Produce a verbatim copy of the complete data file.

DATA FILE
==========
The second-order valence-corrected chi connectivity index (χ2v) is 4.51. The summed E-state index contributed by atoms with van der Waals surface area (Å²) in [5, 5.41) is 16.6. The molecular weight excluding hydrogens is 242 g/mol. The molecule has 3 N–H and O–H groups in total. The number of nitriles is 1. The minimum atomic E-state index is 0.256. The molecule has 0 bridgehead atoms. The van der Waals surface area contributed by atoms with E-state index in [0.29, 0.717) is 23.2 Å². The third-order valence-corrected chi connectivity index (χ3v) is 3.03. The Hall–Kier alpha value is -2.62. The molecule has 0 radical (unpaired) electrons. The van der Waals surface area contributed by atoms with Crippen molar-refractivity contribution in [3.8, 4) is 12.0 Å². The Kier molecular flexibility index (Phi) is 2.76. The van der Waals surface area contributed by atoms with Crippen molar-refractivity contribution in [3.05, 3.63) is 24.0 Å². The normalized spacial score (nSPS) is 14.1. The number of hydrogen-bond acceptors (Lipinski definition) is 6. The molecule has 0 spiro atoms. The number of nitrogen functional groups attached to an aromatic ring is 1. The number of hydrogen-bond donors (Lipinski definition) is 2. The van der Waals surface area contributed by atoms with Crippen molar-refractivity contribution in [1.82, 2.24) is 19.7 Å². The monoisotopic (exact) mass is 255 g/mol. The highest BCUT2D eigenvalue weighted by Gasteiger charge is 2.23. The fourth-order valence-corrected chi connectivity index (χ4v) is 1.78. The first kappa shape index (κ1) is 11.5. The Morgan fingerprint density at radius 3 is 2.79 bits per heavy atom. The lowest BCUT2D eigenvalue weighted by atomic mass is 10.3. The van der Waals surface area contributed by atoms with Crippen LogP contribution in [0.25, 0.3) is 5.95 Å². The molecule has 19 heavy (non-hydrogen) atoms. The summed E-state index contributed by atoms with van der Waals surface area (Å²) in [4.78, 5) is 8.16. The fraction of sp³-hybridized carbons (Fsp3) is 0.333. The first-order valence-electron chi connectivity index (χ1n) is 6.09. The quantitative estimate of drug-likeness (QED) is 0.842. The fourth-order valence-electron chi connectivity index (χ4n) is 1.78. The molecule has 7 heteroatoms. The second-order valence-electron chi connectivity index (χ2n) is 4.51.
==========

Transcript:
The second-order valence-corrected chi connectivity index (χ2v) is 4.51. The summed E-state index contributed by atoms with van der Waals surface area (Å²) in [5, 5.41) is 16.6. The molecular weight excluding hydrogens is 242 g/mol. The molecule has 3 N–H and O–H groups in total. The number of nitriles is 1. The minimum atomic E-state index is 0.256. The molecule has 0 bridgehead atoms. The van der Waals surface area contributed by atoms with E-state index in [0.29, 0.717) is 23.2 Å². The third-order valence-corrected chi connectivity index (χ3v) is 3.03. The Hall–Kier alpha value is -2.62. The molecule has 0 radical (unpaired) electrons. The van der Waals surface area contributed by atoms with Crippen molar-refractivity contribution in [3.8, 4) is 12.0 Å². The Kier molecular flexibility index (Phi) is 2.76. The van der Waals surface area contributed by atoms with Crippen molar-refractivity contribution in [3.05, 3.63) is 24.0 Å². The normalized spacial score (nSPS) is 14.1. The number of hydrogen-bond acceptors (Lipinski definition) is 6. The molecule has 0 spiro atoms. The number of nitrogen functional groups attached to an aromatic ring is 1. The number of hydrogen-bond donors (Lipinski definition) is 2. The van der Waals surface area contributed by atoms with Crippen molar-refractivity contribution in [1.82, 2.24) is 19.7 Å². The monoisotopic (exact) mass is 255 g/mol. The highest BCUT2D eigenvalue weighted by Gasteiger charge is 2.23. The fourth-order valence-corrected chi connectivity index (χ4v) is 1.78. The first kappa shape index (κ1) is 11.5. The Morgan fingerprint density at radius 3 is 2.79 bits per heavy atom. The lowest BCUT2D eigenvalue weighted by atomic mass is 10.3. The van der Waals surface area contributed by atoms with Crippen LogP contribution in [0.25, 0.3) is 5.95 Å². The molecule has 19 heavy (non-hydrogen) atoms. The summed E-state index contributed by atoms with van der Waals surface area (Å²) in [4.78, 5) is 8.16. The fraction of sp³-hybridized carbons (Fsp3) is 0.333. The first-order valence-electron chi connectivity index (χ1n) is 6.09. The quantitative estimate of drug-likeness (QED) is 0.842. The fourth-order valence-electron chi connectivity index (χ4n) is 1.78. The molecule has 7 heteroatoms. The second-order valence-electron chi connectivity index (χ2n) is 4.51.